Gift Ideas: Giving Children Books

Growing Readers: A Dose of Whimsy

During gift-giving occasions, the lure of electronic toys for young children can be strong. Children are naturally drawn to the flash, motion, sound, and color of some toys. Although there are many toys today that teach, childrens books go deeper by engaging the mind and imagination.

By giving books for the holidays and other gift giving occasions, you can start building a library for your children. It gives kids their own collection of treasured books worth taking care of and maybe (unbeknownst to them), passing on to another generation. Similar to the library down the street, a good collection includes classic books as well as other favorite childrens books. Establishing a tradition of giving books on holidays, birthdays, or other family celebrations can help to grow lifelong readers and build a library for your child that will be passed on to future generations.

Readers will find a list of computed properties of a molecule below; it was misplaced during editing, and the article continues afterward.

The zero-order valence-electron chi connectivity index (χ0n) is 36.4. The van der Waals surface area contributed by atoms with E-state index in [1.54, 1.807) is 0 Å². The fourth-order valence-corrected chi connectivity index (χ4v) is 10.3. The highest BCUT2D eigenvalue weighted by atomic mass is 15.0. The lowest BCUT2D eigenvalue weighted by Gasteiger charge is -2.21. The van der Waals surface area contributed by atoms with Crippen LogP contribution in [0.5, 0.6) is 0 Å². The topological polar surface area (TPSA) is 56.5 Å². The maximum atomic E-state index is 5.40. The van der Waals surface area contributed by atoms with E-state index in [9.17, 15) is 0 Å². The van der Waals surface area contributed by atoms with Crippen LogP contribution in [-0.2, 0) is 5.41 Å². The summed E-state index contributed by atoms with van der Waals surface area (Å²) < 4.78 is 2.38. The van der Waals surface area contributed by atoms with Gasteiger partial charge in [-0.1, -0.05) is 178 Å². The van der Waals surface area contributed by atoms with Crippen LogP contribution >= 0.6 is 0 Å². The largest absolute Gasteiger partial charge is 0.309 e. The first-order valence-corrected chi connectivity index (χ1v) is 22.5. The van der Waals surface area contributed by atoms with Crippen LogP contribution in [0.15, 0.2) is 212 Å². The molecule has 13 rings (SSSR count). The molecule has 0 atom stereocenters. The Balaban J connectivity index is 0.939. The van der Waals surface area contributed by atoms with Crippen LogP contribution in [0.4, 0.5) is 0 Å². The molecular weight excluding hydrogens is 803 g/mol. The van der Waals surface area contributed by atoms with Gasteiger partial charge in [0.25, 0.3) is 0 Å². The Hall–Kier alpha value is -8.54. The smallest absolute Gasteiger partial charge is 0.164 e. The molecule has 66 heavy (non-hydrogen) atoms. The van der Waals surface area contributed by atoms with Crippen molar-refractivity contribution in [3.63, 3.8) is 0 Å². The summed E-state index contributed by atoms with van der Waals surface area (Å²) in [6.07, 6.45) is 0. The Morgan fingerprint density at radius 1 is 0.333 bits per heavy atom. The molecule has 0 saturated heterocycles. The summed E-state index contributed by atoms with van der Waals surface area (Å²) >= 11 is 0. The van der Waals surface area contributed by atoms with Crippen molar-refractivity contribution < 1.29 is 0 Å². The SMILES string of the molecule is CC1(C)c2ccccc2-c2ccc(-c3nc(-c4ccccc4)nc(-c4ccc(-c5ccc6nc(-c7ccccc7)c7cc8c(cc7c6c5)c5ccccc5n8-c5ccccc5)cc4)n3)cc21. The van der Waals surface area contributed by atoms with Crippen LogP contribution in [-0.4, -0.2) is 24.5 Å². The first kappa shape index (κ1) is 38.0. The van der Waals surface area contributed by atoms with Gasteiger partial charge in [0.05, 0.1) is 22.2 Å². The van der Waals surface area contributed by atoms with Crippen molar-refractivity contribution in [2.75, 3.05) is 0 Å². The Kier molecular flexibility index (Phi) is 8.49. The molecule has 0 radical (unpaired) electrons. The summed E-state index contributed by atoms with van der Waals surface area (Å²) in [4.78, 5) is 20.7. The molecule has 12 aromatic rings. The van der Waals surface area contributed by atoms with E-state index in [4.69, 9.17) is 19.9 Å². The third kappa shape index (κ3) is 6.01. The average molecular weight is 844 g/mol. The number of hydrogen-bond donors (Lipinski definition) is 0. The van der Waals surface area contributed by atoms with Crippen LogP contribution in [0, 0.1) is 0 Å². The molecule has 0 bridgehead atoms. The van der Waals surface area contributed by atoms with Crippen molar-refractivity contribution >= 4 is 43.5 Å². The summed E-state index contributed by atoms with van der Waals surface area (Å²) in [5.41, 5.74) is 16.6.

Popular Books as Gifts for Children

Each quarter, Bright Horizons early childhood educators review and select the best childrens books and literature. These Books of Excellence winners make a wonderful gift for children and parents who love reading together.

Books for Babies & Toddlers

"A Kiss Means I Love You," written by Kathryn Madeline Allen and photography by Eric Futran, Infant & Toddler: Crisp, clear photographs illustrate the many emotions of childhood. "A laugh means its funny, a cry means I’m sad," are the kind of words in this read-aloud text that will help children identify and relate to their own emotions. The combination makes for a perfect bed-time choice, one that will appeal to both babies and toddlers.

"Picture My Day," written by Séverine Cordier and Cynthia Lacroix, Infant & Toddler: Through eye-catching illustrations and simple words, this book explores the typical moments that occur in a day for three young children. More than just a picture dictionary, this book embraces what life is like for young children, from first words to engaging interactions.